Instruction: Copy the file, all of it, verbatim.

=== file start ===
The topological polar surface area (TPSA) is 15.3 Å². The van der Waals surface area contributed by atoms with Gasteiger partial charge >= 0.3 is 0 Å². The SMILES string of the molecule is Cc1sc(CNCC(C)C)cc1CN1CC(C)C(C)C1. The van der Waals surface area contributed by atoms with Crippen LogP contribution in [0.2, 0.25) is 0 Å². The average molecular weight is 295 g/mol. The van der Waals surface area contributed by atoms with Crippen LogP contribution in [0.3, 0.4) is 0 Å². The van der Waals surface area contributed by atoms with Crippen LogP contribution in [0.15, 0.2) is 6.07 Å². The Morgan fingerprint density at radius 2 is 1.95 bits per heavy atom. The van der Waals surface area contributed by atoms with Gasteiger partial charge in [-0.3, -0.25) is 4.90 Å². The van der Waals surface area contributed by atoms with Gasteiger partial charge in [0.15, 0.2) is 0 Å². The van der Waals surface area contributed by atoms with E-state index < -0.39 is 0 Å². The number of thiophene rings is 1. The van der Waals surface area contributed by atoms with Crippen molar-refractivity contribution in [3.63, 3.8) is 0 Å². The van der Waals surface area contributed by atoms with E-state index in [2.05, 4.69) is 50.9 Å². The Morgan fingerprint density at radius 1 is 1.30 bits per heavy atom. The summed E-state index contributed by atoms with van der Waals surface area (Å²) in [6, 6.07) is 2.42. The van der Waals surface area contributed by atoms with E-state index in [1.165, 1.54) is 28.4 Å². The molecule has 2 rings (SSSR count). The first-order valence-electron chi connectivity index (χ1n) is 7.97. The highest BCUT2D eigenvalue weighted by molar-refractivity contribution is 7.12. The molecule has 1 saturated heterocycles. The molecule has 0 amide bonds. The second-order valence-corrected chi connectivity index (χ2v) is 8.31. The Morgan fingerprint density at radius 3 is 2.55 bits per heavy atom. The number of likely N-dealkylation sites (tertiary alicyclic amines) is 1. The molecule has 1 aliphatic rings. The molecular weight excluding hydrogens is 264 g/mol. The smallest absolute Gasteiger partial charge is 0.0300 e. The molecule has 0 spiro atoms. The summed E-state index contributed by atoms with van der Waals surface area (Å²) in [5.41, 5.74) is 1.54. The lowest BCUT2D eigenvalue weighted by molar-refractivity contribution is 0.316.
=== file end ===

The topological polar surface area (TPSA) is 15.3 Å². The van der Waals surface area contributed by atoms with Gasteiger partial charge >= 0.3 is 0 Å². The SMILES string of the molecule is Cc1sc(CNCC(C)C)cc1CN1CC(C)C(C)C1. The van der Waals surface area contributed by atoms with Crippen LogP contribution in [0.2, 0.25) is 0 Å². The average molecular weight is 295 g/mol. The van der Waals surface area contributed by atoms with Crippen LogP contribution in [0.3, 0.4) is 0 Å². The van der Waals surface area contributed by atoms with Crippen LogP contribution in [0.15, 0.2) is 6.07 Å². The Morgan fingerprint density at radius 2 is 1.95 bits per heavy atom. The van der Waals surface area contributed by atoms with Gasteiger partial charge in [-0.3, -0.25) is 4.90 Å². The van der Waals surface area contributed by atoms with Gasteiger partial charge in [0.15, 0.2) is 0 Å². The van der Waals surface area contributed by atoms with E-state index < -0.39 is 0 Å². The number of thiophene rings is 1. The van der Waals surface area contributed by atoms with Crippen molar-refractivity contribution in [3.63, 3.8) is 0 Å². The van der Waals surface area contributed by atoms with E-state index in [2.05, 4.69) is 50.9 Å². The Morgan fingerprint density at radius 1 is 1.30 bits per heavy atom. The summed E-state index contributed by atoms with van der Waals surface area (Å²) in [6, 6.07) is 2.42. The van der Waals surface area contributed by atoms with E-state index in [1.165, 1.54) is 28.4 Å². The molecule has 2 rings (SSSR count). The first-order valence-electron chi connectivity index (χ1n) is 7.97. The highest BCUT2D eigenvalue weighted by molar-refractivity contribution is 7.12. The molecule has 1 saturated heterocycles. The molecule has 0 amide bonds. The second-order valence-corrected chi connectivity index (χ2v) is 8.31. The Morgan fingerprint density at radius 3 is 2.55 bits per heavy atom. The number of likely N-dealkylation sites (tertiary alicyclic amines) is 1. The molecule has 1 aliphatic rings. The molecular weight excluding hydrogens is 264 g/mol. The smallest absolute Gasteiger partial charge is 0.0300 e. The molecule has 0 spiro atoms. The summed E-state index contributed by atoms with van der Waals surface area (Å²) in [5.41, 5.74) is 1.54. The lowest BCUT2D eigenvalue weighted by molar-refractivity contribution is 0.316.